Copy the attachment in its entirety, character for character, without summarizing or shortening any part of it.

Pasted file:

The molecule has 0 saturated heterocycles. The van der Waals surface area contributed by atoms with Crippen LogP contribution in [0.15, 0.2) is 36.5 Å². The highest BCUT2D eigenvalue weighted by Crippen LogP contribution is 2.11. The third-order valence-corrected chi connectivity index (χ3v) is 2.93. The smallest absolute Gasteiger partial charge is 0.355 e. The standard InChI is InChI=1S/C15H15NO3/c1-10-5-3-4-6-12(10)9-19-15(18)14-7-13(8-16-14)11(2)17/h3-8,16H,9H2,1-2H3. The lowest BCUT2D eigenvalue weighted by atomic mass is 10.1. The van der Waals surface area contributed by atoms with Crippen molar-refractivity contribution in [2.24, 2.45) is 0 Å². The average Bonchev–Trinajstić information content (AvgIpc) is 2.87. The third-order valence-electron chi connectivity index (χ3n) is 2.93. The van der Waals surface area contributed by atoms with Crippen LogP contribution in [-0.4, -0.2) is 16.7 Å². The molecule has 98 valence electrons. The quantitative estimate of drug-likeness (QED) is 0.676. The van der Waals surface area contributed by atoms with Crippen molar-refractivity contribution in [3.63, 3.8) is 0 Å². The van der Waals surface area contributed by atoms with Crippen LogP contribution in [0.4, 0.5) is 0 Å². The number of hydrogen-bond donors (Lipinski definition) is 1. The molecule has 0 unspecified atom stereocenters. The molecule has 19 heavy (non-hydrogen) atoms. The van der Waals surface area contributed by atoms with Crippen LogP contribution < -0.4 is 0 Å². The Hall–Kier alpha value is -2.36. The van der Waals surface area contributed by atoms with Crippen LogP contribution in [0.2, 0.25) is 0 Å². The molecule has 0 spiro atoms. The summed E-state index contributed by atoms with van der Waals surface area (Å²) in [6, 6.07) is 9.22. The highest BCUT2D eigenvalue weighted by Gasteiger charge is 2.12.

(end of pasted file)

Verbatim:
The molecule has 0 saturated heterocycles. The van der Waals surface area contributed by atoms with Crippen LogP contribution in [0.15, 0.2) is 36.5 Å². The highest BCUT2D eigenvalue weighted by Crippen LogP contribution is 2.11. The third-order valence-corrected chi connectivity index (χ3v) is 2.93. The smallest absolute Gasteiger partial charge is 0.355 e. The standard InChI is InChI=1S/C15H15NO3/c1-10-5-3-4-6-12(10)9-19-15(18)14-7-13(8-16-14)11(2)17/h3-8,16H,9H2,1-2H3. The lowest BCUT2D eigenvalue weighted by atomic mass is 10.1. The van der Waals surface area contributed by atoms with Crippen molar-refractivity contribution in [2.24, 2.45) is 0 Å². The average Bonchev–Trinajstić information content (AvgIpc) is 2.87. The third-order valence-electron chi connectivity index (χ3n) is 2.93. The van der Waals surface area contributed by atoms with Crippen LogP contribution in [-0.4, -0.2) is 16.7 Å². The molecule has 98 valence electrons. The quantitative estimate of drug-likeness (QED) is 0.676. The van der Waals surface area contributed by atoms with Crippen molar-refractivity contribution in [3.63, 3.8) is 0 Å². The van der Waals surface area contributed by atoms with Crippen LogP contribution in [0.4, 0.5) is 0 Å². The number of hydrogen-bond donors (Lipinski definition) is 1. The molecule has 0 unspecified atom stereocenters. The molecule has 19 heavy (non-hydrogen) atoms. The van der Waals surface area contributed by atoms with Crippen LogP contribution < -0.4 is 0 Å². The Hall–Kier alpha value is -2.36. The van der Waals surface area contributed by atoms with Crippen LogP contribution in [0.2, 0.25) is 0 Å². The molecule has 0 spiro atoms. The summed E-state index contributed by atoms with van der Waals surface area (Å²) in [6, 6.07) is 9.22. The highest BCUT2D eigenvalue weighted by Gasteiger charge is 2.12.